René Boileau (ice hockey)
May 18, 1904|
Pointe-Claire, QC, CAN
|Died||June 9, 1969
Montreal, QC, CAN
|Height||5 ft 10 in (178 cm)|
|Weight||160 lb (73 kg; 11 st 6 lb)|
|Played for||New York Americans|
Joseph Lorenzo Lionel Boileau (May 18, 1904 – June 9, 1969), known as René Boileau, was a Canadian professional ice hockey player who played seven games in the National Hockey League (NHL) for the New York Americans and five seasons in various minor-professional leagues. As a publicity stunt, the Americans billed Boileau, a French Canadian, as "the first Native American in the NHL" and claimed his name was Rainy Drinkwater.
Boileau, a 150 lb (68 kg) native of Pointe-Claire, Quebec, played his only season in the NHL in 1925–26. Prior to joining the Americans, he played three seasons of amateur hockey in Montreal. Americans manager Tommy Duggan was anxious to promote the first-year Americans and upon signing Boileau used him as part of a publicity stunt. The Americans official announcement on the signing promoted Boileau under the pseudonym "Rainy Drinkwater" and announced that the French-Canadian player was instead from the Caughnawaga Indian Reservation, and the first Native American to play in the NHL. The Canadian press took note of the promotion; former Toronto Star sports editor Milt Dunnell said that "He received more ink than Sitting Bull". He played only seven games with the Americans, scoring no points.
Boileau spent the next five seasons playing professional hockey with the Niagara Falls Cataracts of the Canadian Professional Hockey League, New Haven Eagles of the Canadian American Hockey League and St. Louis Flyers of the American Hockey Association. He then played two seasons of semi-professional hockey in Quebec teams before retiring in 1934. His son, Marc, played and coached in the NHL.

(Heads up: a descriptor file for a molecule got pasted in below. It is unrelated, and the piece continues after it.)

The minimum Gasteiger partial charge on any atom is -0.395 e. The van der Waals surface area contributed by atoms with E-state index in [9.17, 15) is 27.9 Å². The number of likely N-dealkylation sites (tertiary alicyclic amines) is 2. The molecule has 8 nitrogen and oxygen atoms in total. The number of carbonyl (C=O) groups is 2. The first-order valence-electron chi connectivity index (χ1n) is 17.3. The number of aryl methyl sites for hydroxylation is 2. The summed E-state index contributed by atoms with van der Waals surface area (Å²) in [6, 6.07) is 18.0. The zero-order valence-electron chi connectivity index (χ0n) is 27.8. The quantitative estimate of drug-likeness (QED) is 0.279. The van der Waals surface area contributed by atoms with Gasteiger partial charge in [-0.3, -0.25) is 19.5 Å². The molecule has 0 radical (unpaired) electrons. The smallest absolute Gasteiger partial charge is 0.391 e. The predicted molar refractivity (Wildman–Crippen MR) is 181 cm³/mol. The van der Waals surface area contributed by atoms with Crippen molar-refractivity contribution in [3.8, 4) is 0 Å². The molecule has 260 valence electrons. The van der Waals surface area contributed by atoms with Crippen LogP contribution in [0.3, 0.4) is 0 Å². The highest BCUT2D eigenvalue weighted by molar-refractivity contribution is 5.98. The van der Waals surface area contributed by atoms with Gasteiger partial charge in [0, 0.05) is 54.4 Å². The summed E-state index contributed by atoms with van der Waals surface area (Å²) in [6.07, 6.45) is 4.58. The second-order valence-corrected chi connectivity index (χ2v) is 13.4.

|1925–26||New York Americans||NHL||7||0||0||0||0||—||—||—||—||—|
|1926–27||Niagara Falls Cataracts||CPHL||18||4||0||4||8||—||—||—||—||—|
|1927–28||New Haven Eagles||CAHL||36||5||3||8||51||—||—||—||—||—|
|1928–29||St. Louis Flyers||AHA||36||4||0||4||28||—||—||—||—||—|
|1929–30||St. Louis Flyers||AHA||30||2||1||3||46||—||—||—||—||—|
|1931–32||St. Louis Flyers||AHA||37||3||0||3||43||—||—||—||—||—|
- Goodhand, Glen (2005), "The Lighter Side of Hockey", The Hockey News: 62, ISSN 0018-3016
- "Rene Boileau player profile". Hockey Hall of Fame. Retrieved 2010-02-01.
- "Rene Boileau career statistics". Hockey-Reference. Retrieved 2010-02-01.
- "Marc Boileau player profile". Hockey Hall of Fame. Retrieved 2010-02-01.